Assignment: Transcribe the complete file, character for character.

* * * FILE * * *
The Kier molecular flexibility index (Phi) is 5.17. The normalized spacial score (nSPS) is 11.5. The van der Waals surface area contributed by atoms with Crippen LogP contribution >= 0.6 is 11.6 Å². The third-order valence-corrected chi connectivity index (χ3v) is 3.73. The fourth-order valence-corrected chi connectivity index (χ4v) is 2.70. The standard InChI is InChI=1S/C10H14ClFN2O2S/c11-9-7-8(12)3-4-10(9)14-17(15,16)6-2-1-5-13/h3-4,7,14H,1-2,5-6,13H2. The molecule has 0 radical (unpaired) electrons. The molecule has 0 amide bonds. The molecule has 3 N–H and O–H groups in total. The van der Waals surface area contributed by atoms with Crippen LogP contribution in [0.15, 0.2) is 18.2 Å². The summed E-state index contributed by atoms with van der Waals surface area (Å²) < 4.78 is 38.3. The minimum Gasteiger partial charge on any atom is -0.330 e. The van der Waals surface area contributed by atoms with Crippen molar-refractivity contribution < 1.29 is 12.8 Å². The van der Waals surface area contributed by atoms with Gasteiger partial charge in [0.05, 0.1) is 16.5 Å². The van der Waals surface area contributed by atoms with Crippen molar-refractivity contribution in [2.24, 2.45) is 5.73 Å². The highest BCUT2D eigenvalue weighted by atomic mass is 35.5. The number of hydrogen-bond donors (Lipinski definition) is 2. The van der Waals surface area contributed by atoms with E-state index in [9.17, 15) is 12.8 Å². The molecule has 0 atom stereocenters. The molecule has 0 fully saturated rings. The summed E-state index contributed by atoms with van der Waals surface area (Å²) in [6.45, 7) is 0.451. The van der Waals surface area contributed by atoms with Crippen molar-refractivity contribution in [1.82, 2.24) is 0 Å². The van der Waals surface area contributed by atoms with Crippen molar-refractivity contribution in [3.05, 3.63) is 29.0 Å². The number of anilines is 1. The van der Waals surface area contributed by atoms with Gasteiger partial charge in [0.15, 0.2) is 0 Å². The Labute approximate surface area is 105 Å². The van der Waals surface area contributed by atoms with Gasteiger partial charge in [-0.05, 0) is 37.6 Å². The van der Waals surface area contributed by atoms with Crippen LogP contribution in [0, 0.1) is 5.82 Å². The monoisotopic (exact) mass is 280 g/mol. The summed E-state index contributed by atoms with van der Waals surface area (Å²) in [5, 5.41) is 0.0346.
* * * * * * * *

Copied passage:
The Kier molecular flexibility index (Phi) is 5.17. The normalized spacial score (nSPS) is 11.5. The van der Waals surface area contributed by atoms with Crippen LogP contribution >= 0.6 is 11.6 Å². The third-order valence-corrected chi connectivity index (χ3v) is 3.73. The fourth-order valence-corrected chi connectivity index (χ4v) is 2.70. The standard InChI is InChI=1S/C10H14ClFN2O2S/c11-9-7-8(12)3-4-10(9)14-17(15,16)6-2-1-5-13/h3-4,7,14H,1-2,5-6,13H2. The molecule has 0 radical (unpaired) electrons. The molecule has 0 amide bonds. The molecule has 3 N–H and O–H groups in total. The van der Waals surface area contributed by atoms with Crippen LogP contribution in [0.15, 0.2) is 18.2 Å². The summed E-state index contributed by atoms with van der Waals surface area (Å²) < 4.78 is 38.3. The minimum Gasteiger partial charge on any atom is -0.330 e. The van der Waals surface area contributed by atoms with Crippen molar-refractivity contribution < 1.29 is 12.8 Å². The van der Waals surface area contributed by atoms with Gasteiger partial charge in [0.05, 0.1) is 16.5 Å². The van der Waals surface area contributed by atoms with Crippen molar-refractivity contribution in [2.24, 2.45) is 5.73 Å². The highest BCUT2D eigenvalue weighted by atomic mass is 35.5. The number of hydrogen-bond donors (Lipinski definition) is 2. The van der Waals surface area contributed by atoms with E-state index in [9.17, 15) is 12.8 Å². The molecule has 0 atom stereocenters. The molecule has 0 fully saturated rings. The summed E-state index contributed by atoms with van der Waals surface area (Å²) in [6.45, 7) is 0.451. The van der Waals surface area contributed by atoms with Crippen molar-refractivity contribution in [1.82, 2.24) is 0 Å². The van der Waals surface area contributed by atoms with Crippen molar-refractivity contribution in [3.05, 3.63) is 29.0 Å². The number of anilines is 1. The van der Waals surface area contributed by atoms with Gasteiger partial charge in [0.15, 0.2) is 0 Å². The Labute approximate surface area is 105 Å². The van der Waals surface area contributed by atoms with Gasteiger partial charge in [-0.05, 0) is 37.6 Å². The van der Waals surface area contributed by atoms with Crippen LogP contribution in [0, 0.1) is 5.82 Å². The monoisotopic (exact) mass is 280 g/mol. The summed E-state index contributed by atoms with van der Waals surface area (Å²) in [5, 5.41) is 0.0346.